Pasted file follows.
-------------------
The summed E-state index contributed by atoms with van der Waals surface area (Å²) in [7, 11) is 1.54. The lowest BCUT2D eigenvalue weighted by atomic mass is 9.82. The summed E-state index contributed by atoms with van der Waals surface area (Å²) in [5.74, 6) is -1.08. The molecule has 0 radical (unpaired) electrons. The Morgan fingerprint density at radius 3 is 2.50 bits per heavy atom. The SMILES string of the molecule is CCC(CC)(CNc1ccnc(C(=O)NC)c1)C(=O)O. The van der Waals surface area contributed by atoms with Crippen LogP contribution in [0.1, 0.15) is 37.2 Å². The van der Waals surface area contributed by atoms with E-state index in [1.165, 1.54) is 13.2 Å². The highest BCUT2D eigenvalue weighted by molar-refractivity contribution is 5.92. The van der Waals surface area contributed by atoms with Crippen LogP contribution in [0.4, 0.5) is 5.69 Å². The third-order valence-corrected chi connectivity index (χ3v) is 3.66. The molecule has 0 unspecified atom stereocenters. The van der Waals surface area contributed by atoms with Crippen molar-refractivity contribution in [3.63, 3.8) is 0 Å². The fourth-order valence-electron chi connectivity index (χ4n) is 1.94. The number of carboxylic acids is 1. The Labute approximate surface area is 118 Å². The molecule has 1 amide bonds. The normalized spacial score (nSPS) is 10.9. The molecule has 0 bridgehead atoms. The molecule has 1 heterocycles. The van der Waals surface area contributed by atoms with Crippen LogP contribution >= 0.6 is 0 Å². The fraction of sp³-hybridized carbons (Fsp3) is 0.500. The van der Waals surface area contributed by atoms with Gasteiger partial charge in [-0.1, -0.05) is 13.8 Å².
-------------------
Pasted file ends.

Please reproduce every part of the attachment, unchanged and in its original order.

The summed E-state index contributed by atoms with van der Waals surface area (Å²) in [7, 11) is 1.54. The lowest BCUT2D eigenvalue weighted by atomic mass is 9.82. The summed E-state index contributed by atoms with van der Waals surface area (Å²) in [5.74, 6) is -1.08. The molecule has 0 radical (unpaired) electrons. The Morgan fingerprint density at radius 3 is 2.50 bits per heavy atom. The SMILES string of the molecule is CCC(CC)(CNc1ccnc(C(=O)NC)c1)C(=O)O. The van der Waals surface area contributed by atoms with Crippen LogP contribution in [0.1, 0.15) is 37.2 Å². The van der Waals surface area contributed by atoms with E-state index in [1.165, 1.54) is 13.2 Å². The highest BCUT2D eigenvalue weighted by molar-refractivity contribution is 5.92. The van der Waals surface area contributed by atoms with Crippen LogP contribution in [0.4, 0.5) is 5.69 Å². The third-order valence-corrected chi connectivity index (χ3v) is 3.66. The molecule has 0 unspecified atom stereocenters. The van der Waals surface area contributed by atoms with Crippen molar-refractivity contribution in [3.63, 3.8) is 0 Å². The fourth-order valence-electron chi connectivity index (χ4n) is 1.94. The number of carboxylic acids is 1. The Labute approximate surface area is 118 Å². The molecule has 1 amide bonds. The normalized spacial score (nSPS) is 10.9. The molecule has 0 bridgehead atoms. The molecule has 1 heterocycles. The van der Waals surface area contributed by atoms with Crippen LogP contribution >= 0.6 is 0 Å². The fraction of sp³-hybridized carbons (Fsp3) is 0.500. The van der Waals surface area contributed by atoms with Gasteiger partial charge in [-0.1, -0.05) is 13.8 Å².